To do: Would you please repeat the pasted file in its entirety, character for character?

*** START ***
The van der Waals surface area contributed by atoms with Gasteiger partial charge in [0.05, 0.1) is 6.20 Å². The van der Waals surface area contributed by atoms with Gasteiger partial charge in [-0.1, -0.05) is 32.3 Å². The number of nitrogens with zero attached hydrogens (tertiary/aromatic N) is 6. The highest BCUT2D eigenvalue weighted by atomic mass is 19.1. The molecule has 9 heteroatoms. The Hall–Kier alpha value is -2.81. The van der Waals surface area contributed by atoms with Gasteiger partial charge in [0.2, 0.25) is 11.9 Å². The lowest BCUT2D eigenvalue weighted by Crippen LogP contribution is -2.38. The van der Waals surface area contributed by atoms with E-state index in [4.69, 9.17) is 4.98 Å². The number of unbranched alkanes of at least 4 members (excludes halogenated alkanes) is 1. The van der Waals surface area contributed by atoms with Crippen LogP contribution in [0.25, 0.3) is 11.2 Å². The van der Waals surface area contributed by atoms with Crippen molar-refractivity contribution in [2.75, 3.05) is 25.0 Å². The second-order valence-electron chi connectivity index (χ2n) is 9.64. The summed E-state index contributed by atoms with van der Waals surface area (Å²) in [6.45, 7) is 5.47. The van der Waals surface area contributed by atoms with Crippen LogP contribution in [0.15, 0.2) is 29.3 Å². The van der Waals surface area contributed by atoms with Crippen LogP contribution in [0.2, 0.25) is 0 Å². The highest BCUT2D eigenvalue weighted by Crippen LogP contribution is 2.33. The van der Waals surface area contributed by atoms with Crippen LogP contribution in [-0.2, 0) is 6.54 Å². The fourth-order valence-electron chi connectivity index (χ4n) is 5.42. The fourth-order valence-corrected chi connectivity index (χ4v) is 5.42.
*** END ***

The van der Waals surface area contributed by atoms with Gasteiger partial charge in [0.05, 0.1) is 6.20 Å². The van der Waals surface area contributed by atoms with Gasteiger partial charge in [-0.1, -0.05) is 32.3 Å². The number of nitrogens with zero attached hydrogens (tertiary/aromatic N) is 6. The highest BCUT2D eigenvalue weighted by atomic mass is 19.1. The molecule has 9 heteroatoms. The Hall–Kier alpha value is -2.81. The van der Waals surface area contributed by atoms with Gasteiger partial charge in [0.2, 0.25) is 11.9 Å². The lowest BCUT2D eigenvalue weighted by Crippen LogP contribution is -2.38. The van der Waals surface area contributed by atoms with E-state index in [4.69, 9.17) is 4.98 Å². The number of unbranched alkanes of at least 4 members (excludes halogenated alkanes) is 1. The van der Waals surface area contributed by atoms with Crippen LogP contribution in [0.25, 0.3) is 11.2 Å². The van der Waals surface area contributed by atoms with Crippen molar-refractivity contribution in [2.75, 3.05) is 25.0 Å². The second-order valence-electron chi connectivity index (χ2n) is 9.64. The summed E-state index contributed by atoms with van der Waals surface area (Å²) in [6.45, 7) is 5.47. The van der Waals surface area contributed by atoms with Crippen LogP contribution in [0.15, 0.2) is 29.3 Å². The van der Waals surface area contributed by atoms with Crippen LogP contribution in [0.2, 0.25) is 0 Å². The highest BCUT2D eigenvalue weighted by Crippen LogP contribution is 2.33. The van der Waals surface area contributed by atoms with Crippen LogP contribution in [-0.2, 0) is 6.54 Å². The fourth-order valence-electron chi connectivity index (χ4n) is 5.42. The fourth-order valence-corrected chi connectivity index (χ4v) is 5.42.